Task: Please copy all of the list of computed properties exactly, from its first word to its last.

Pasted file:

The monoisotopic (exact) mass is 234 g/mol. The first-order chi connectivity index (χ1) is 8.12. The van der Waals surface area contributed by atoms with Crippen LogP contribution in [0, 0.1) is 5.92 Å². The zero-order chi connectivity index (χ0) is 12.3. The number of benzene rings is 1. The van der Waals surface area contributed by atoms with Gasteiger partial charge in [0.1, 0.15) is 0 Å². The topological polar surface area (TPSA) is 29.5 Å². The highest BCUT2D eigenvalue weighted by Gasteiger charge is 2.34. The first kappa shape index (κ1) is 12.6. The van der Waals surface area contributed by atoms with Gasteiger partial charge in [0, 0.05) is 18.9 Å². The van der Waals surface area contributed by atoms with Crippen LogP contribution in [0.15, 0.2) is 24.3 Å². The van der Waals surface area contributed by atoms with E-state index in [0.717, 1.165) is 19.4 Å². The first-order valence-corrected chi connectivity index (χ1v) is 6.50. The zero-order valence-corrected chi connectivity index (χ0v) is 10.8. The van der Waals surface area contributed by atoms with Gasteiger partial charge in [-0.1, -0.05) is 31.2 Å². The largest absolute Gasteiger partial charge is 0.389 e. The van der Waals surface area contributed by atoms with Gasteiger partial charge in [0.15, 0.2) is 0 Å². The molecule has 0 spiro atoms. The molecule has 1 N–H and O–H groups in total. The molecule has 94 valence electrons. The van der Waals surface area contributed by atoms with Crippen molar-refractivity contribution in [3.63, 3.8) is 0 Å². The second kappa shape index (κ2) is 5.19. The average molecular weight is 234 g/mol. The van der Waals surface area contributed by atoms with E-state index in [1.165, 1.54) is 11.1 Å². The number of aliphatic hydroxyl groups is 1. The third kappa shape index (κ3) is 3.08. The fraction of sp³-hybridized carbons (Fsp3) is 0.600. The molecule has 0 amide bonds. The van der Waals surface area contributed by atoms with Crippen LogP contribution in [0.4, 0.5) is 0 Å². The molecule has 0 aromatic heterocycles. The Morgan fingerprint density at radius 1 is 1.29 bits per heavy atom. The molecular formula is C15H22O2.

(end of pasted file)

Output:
The monoisotopic (exact) mass is 234 g/mol. The first-order chi connectivity index (χ1) is 8.12. The van der Waals surface area contributed by atoms with Crippen LogP contribution in [0, 0.1) is 5.92 Å². The zero-order chi connectivity index (χ0) is 12.3. The number of benzene rings is 1. The van der Waals surface area contributed by atoms with Gasteiger partial charge in [0.1, 0.15) is 0 Å². The topological polar surface area (TPSA) is 29.5 Å². The highest BCUT2D eigenvalue weighted by Gasteiger charge is 2.34. The first kappa shape index (κ1) is 12.6. The van der Waals surface area contributed by atoms with Gasteiger partial charge in [0, 0.05) is 18.9 Å². The van der Waals surface area contributed by atoms with Crippen LogP contribution in [0.15, 0.2) is 24.3 Å². The van der Waals surface area contributed by atoms with E-state index in [0.717, 1.165) is 19.4 Å². The first-order valence-corrected chi connectivity index (χ1v) is 6.50. The zero-order valence-corrected chi connectivity index (χ0v) is 10.8. The van der Waals surface area contributed by atoms with Gasteiger partial charge in [-0.1, -0.05) is 31.2 Å². The largest absolute Gasteiger partial charge is 0.389 e. The van der Waals surface area contributed by atoms with Gasteiger partial charge in [0.15, 0.2) is 0 Å². The molecule has 0 spiro atoms. The molecule has 1 N–H and O–H groups in total. The molecule has 94 valence electrons. The van der Waals surface area contributed by atoms with Crippen molar-refractivity contribution in [3.63, 3.8) is 0 Å². The second kappa shape index (κ2) is 5.19. The average molecular weight is 234 g/mol. The van der Waals surface area contributed by atoms with E-state index in [1.165, 1.54) is 11.1 Å². The number of aliphatic hydroxyl groups is 1. The third kappa shape index (κ3) is 3.08. The fraction of sp³-hybridized carbons (Fsp3) is 0.600. The molecule has 0 amide bonds. The van der Waals surface area contributed by atoms with Crippen LogP contribution in [0.4, 0.5) is 0 Å². The molecule has 0 aromatic heterocycles. The Morgan fingerprint density at radius 1 is 1.29 bits per heavy atom. The molecular formula is C15H22O2.